NEW YORK CITY - Ventilation inspection teams began Tuesday the task of inspecting 1,700 New York City public schools to make sure classrooms are safe to reopen by September, officials said.
"This is what it takes to guarantee our schools are safe," de Blasio said. "That's the effort that's going on right now."
About 100 teams, of about two to four engineers each, will inspect ventilation systems, windows and fans in 1,700 public schools in the eight days between Tuesday and Sept. 1, CEO Lorraine Grillo said.
Classrooms with locked windows will see them opened, classrooms without windows will get improved airflow, Grillo said.
"The goal here is to have air flowing through these classrooms," Grillo said. "We're doing everything we can to make sure these buildings are safe."
Classrooms deemed unfit will either see issues addressed or the spaces taken offline and results will be posted online by Sept. 4, Chancellor Richard Carranza said.
"We're taking a united approach," Carranza said.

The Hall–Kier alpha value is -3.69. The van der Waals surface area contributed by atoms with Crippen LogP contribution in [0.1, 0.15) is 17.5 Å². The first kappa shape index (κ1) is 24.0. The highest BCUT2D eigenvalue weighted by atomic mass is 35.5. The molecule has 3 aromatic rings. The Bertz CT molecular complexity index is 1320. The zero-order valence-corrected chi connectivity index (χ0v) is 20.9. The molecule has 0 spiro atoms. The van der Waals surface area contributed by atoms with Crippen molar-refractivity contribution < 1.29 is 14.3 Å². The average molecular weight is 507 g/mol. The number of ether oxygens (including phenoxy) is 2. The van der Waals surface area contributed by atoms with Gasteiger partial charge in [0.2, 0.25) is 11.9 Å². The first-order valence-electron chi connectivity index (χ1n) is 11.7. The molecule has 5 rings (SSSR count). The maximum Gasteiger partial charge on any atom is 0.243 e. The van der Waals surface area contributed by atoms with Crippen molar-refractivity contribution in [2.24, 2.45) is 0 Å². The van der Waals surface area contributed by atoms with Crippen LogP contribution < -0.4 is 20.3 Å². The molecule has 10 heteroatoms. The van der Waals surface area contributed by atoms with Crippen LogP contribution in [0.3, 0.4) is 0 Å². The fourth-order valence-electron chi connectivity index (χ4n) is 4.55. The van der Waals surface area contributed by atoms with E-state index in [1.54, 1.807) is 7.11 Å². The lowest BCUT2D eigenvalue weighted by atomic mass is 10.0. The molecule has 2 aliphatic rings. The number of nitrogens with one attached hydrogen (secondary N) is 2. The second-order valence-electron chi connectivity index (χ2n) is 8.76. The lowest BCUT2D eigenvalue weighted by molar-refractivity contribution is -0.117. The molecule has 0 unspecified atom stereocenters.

When faced with a question about ventilation during colder months, de Blasio argued global warming meant there would be more days this winter when teachers could open classroom windows.
His ventilation announcement comes one day after de Blasio announced the DOE would support outdoor learning, an announcement that frustrated those who've been advocating for it all summer.
"It's not new," de Blasio said Tuesday. "It's not mysterious to school leaders to think about this option."
Carranza noted 243 schools submitted outdoor learning plans since Monday's announcement, but added he has not yet viewed the plans.
"Our approach is to flatten the bureaucracy," Carranza said. "I'm just very excited."
The mayor said indoor restaurant dining remained infeasible for New York City because eating inside remains, according to Senior Health Advisor Dr. Jay Varma, "a high risk activity."
Yet when reporters raised concerns about the spread of COVID-19 during lunch hours, when students will be eating at their desks and presumably talking loudly among each other, the mayor laughed.
Said de Blasio, "That sounds pretty good to me."